- There is insufficient evidence to establish whether IRE is safer than, or at least as safe as, the conventional standard of care for the treatment of unresectable LAPC
- The existing evidence raises doubts regarding the efficacy of IRE for achieving complete ablation of unresectable LAPC. The existing evidence raises doubts regarding the efficacy of IRE as a sole primary local treatment for LAPC. Currently, it is unclear whether IRE needs to be combined with CHEMO and, if so, which regimens are optimal
- There are uncertainties regarding the occurrence of severe AEs when IRE is used for the treatment of unresectable LAPC
Conclusions - liver cancer:
- There is a lack of data to establish whether IRE is more effective than, or at least as effective as, the conventional standard of care (TACE, sorafenib or palliative therapy) for the treatment of patients with primary or secondary unresectable liver cancer that is not suitable for thermal ablation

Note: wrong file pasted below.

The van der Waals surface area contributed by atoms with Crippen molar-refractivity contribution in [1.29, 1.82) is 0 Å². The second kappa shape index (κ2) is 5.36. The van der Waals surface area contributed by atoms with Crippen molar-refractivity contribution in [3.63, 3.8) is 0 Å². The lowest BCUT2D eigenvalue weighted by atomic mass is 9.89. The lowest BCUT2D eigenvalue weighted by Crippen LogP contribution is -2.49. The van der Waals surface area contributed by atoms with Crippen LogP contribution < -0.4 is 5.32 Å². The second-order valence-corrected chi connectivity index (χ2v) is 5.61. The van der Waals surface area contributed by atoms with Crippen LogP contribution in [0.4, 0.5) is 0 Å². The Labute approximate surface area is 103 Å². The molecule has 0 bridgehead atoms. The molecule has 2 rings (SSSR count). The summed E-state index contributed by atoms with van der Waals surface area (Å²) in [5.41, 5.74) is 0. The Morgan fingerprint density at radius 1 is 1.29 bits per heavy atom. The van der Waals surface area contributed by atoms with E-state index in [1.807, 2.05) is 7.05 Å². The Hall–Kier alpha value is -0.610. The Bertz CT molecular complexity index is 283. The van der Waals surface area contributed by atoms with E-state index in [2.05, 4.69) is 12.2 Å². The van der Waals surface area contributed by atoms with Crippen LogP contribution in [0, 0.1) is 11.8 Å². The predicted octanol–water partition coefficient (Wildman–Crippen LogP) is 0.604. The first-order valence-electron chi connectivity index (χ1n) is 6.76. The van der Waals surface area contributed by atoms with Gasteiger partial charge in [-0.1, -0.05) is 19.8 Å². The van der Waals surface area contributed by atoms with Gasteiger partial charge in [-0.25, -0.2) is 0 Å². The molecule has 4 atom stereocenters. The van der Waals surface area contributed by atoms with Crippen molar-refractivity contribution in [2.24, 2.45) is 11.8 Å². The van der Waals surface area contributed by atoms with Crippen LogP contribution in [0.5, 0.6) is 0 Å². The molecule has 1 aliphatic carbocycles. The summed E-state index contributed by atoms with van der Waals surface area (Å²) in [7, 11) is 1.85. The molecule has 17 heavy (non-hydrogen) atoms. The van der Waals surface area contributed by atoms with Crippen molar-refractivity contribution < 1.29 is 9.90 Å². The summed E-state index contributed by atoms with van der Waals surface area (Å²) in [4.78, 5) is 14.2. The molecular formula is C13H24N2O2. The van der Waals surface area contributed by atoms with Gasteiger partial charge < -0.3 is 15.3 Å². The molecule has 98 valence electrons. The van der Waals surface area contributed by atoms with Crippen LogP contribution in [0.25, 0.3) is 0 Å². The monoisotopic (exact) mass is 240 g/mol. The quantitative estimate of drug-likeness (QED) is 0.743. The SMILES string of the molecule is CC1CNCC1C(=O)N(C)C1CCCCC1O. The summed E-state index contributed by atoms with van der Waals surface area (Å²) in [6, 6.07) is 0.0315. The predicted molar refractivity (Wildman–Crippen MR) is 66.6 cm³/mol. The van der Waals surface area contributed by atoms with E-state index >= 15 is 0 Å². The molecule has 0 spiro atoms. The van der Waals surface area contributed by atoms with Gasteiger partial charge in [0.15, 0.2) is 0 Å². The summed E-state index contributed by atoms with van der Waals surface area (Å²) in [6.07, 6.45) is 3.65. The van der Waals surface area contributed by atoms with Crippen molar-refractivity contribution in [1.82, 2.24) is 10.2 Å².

- There is a lack of evidence to establish whether IRE is safer than, or at least as safe as, the conventional standard of care for the treatment of patients with primary or secondary unresectable liver cancer that is not suitable for thermal ablation
- The existing evidence raises doubts regarding the efficacy of IRE for achieving complete ablation of primary or secondary unresectable liver tumors that are not suitable for thermal ablation
- The existing evidence raises doubts regarding the efficacy of IRE as a sole primary local treatment for primary or secondary liver tumors that are not suitable for thermal ablation
- There are uncertainties regarding the occurrence of severe AEs when IRE is used for the treatment of liver tumors that are not suitable for thermal ablation
See the report in English here.